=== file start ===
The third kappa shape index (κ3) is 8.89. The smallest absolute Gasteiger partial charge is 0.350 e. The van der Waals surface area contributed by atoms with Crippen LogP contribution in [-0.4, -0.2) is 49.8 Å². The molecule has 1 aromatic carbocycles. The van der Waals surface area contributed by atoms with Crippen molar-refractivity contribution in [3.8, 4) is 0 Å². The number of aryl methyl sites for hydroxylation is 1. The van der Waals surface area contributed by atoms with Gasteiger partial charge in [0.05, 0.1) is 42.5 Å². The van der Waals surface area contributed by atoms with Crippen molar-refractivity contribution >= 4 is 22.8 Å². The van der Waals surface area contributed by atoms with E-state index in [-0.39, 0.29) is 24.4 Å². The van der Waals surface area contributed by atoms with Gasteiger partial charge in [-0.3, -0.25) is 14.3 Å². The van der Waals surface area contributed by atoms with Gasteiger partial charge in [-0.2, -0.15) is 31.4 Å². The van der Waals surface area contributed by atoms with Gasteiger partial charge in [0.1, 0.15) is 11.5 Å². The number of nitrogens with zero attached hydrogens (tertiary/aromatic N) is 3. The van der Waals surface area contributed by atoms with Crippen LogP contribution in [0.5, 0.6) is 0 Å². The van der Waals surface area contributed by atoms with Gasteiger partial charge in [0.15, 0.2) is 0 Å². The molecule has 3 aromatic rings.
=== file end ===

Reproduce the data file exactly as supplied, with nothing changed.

The third kappa shape index (κ3) is 8.89. The smallest absolute Gasteiger partial charge is 0.350 e. The van der Waals surface area contributed by atoms with Crippen LogP contribution in [-0.4, -0.2) is 49.8 Å². The molecule has 1 aromatic carbocycles. The van der Waals surface area contributed by atoms with Crippen molar-refractivity contribution in [3.8, 4) is 0 Å². The number of aryl methyl sites for hydroxylation is 1. The van der Waals surface area contributed by atoms with Gasteiger partial charge in [0.05, 0.1) is 42.5 Å². The van der Waals surface area contributed by atoms with Crippen molar-refractivity contribution >= 4 is 22.8 Å². The van der Waals surface area contributed by atoms with E-state index in [-0.39, 0.29) is 24.4 Å². The van der Waals surface area contributed by atoms with Gasteiger partial charge in [-0.3, -0.25) is 14.3 Å². The van der Waals surface area contributed by atoms with Gasteiger partial charge in [-0.2, -0.15) is 31.4 Å². The van der Waals surface area contributed by atoms with Gasteiger partial charge in [0.1, 0.15) is 11.5 Å². The number of nitrogens with zero attached hydrogens (tertiary/aromatic N) is 3. The van der Waals surface area contributed by atoms with Crippen LogP contribution in [0.5, 0.6) is 0 Å². The van der Waals surface area contributed by atoms with Gasteiger partial charge in [0.15, 0.2) is 0 Å². The molecule has 3 aromatic rings.